"Charcoal is produced wherever there is a reasonable supply of wood," says Mr Howard. "Where there is no control of the land, the wood is almost free and that is when it is produced unscrupulously." Supermarkets such as Homebase, Tesco, Great Mills and B&Q, however, now sell charcoal which has been approved by the Forestry Stewardship Council, a British body that has become the world kitemark for responsibly managed woodlands. This guarantees that the charcoal comes from sustainable forestry and that the people producing it are paid properly and work in good conditions, with good health and safety standards. But the best way of ensuring that your barbecue is ecologically friendly is to buy British. Ninety-four per cent of charcoal sold in this country is foreign. Not only does this mean that more energy is used importing the stuff, but it denies people work and woodland much needed management.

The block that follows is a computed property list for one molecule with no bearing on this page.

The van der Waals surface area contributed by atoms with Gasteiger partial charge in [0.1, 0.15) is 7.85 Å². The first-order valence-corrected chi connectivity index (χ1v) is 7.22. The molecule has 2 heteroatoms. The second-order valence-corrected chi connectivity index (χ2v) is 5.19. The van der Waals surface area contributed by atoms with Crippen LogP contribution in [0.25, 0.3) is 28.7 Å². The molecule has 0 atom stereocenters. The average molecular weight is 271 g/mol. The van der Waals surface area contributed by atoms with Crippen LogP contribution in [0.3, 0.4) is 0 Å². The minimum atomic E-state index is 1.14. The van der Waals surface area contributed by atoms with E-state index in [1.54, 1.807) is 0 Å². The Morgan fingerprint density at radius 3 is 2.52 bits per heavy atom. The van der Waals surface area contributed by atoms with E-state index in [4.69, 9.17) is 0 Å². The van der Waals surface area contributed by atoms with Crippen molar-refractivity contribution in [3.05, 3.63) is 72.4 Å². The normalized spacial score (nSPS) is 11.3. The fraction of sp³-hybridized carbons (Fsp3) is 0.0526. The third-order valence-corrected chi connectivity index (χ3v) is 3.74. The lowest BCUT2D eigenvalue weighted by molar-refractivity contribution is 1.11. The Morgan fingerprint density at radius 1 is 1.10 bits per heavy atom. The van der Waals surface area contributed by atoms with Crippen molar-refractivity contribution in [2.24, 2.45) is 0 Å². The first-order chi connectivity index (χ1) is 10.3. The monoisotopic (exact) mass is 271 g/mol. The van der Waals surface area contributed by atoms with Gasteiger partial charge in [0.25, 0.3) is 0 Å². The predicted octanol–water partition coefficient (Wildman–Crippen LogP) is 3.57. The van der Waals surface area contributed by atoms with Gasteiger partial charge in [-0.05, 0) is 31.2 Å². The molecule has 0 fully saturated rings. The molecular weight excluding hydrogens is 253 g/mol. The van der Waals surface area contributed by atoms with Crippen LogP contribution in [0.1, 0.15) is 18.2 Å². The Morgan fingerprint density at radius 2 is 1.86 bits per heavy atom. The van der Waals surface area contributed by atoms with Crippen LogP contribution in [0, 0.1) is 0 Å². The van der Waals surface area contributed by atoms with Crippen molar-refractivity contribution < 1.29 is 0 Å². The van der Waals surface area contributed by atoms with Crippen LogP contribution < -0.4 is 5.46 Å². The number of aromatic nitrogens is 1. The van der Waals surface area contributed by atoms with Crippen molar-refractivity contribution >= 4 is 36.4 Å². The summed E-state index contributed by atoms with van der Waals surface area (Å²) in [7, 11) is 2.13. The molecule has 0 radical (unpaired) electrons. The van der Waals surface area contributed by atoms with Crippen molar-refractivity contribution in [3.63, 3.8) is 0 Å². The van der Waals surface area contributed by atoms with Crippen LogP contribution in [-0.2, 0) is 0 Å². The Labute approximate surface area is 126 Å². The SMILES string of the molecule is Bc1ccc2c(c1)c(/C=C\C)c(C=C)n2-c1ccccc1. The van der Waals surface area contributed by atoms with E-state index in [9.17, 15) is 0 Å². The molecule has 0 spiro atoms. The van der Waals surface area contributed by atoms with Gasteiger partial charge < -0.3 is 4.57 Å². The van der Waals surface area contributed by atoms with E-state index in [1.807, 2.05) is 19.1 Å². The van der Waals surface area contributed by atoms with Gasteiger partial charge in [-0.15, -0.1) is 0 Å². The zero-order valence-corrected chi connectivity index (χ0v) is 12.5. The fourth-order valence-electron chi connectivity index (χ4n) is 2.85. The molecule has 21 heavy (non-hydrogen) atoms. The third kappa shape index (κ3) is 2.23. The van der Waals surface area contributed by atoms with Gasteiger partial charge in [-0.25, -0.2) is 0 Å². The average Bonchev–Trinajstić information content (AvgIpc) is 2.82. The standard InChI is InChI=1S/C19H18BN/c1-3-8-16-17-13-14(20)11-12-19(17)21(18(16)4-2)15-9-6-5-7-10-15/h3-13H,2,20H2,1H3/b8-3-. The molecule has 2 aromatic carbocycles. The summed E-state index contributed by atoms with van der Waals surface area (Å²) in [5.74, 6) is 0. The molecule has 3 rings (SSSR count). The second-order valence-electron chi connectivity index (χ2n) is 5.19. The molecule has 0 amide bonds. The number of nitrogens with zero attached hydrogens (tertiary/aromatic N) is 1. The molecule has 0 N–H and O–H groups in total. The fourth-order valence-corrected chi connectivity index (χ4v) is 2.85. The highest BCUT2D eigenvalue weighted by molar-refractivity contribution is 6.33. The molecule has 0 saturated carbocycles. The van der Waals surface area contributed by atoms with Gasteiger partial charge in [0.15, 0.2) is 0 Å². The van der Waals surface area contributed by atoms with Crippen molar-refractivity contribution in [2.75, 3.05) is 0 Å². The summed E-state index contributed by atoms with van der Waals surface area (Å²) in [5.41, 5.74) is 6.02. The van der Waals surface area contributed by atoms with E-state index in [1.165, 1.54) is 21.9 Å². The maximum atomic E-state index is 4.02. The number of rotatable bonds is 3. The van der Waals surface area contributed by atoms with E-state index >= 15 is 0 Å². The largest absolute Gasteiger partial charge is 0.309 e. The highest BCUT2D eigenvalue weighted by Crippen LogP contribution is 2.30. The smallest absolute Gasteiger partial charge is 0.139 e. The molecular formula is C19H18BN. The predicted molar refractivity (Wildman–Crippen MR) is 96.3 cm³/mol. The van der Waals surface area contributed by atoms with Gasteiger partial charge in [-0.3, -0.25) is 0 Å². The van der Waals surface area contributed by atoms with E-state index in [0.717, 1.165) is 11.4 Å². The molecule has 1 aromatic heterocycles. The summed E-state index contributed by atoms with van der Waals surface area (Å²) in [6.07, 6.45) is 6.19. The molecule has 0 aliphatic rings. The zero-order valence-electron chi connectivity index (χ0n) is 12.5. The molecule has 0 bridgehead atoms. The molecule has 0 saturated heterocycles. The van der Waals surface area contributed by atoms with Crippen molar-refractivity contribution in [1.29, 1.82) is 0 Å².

Many of the woodlands in Britain are too small for FSC certification (it is an expensive process, geared towards large-scale operations), but bodies such as the British Charcoal Group, a self-regulatory association, exercise control of production.
Jim Bettle set up Dorset Charcoal in 1996, and as a member of the British Charcoal Group, is passionate about the many advantages of British charcoal. Charcoal making in this country goes hand in hand with good forest management: a coppice that has been thinned of spindly and sickly wood will allow the remaining trees to grow more sturdy, light coming in will encourage flowers and plants and, with them, wildlife will flourish.
Mr Bettle works closely with a local forester. Together with his two assistants, he sets up three portable kilns next to the wood that has been cleared or coppiced. The thinned wood, rather than being burnt on site or carted away for the same purpose, is chopped up, left to season for a year, and then packed into kilns. It is left to burn down slowly for 24 hours, before being bagged and graded. Formed from English hardwoods, such as ash, oak and birch, Dorset Charcoal has a 90 per cent carbon content, as opposed to 60 per cent of many imported charcoals.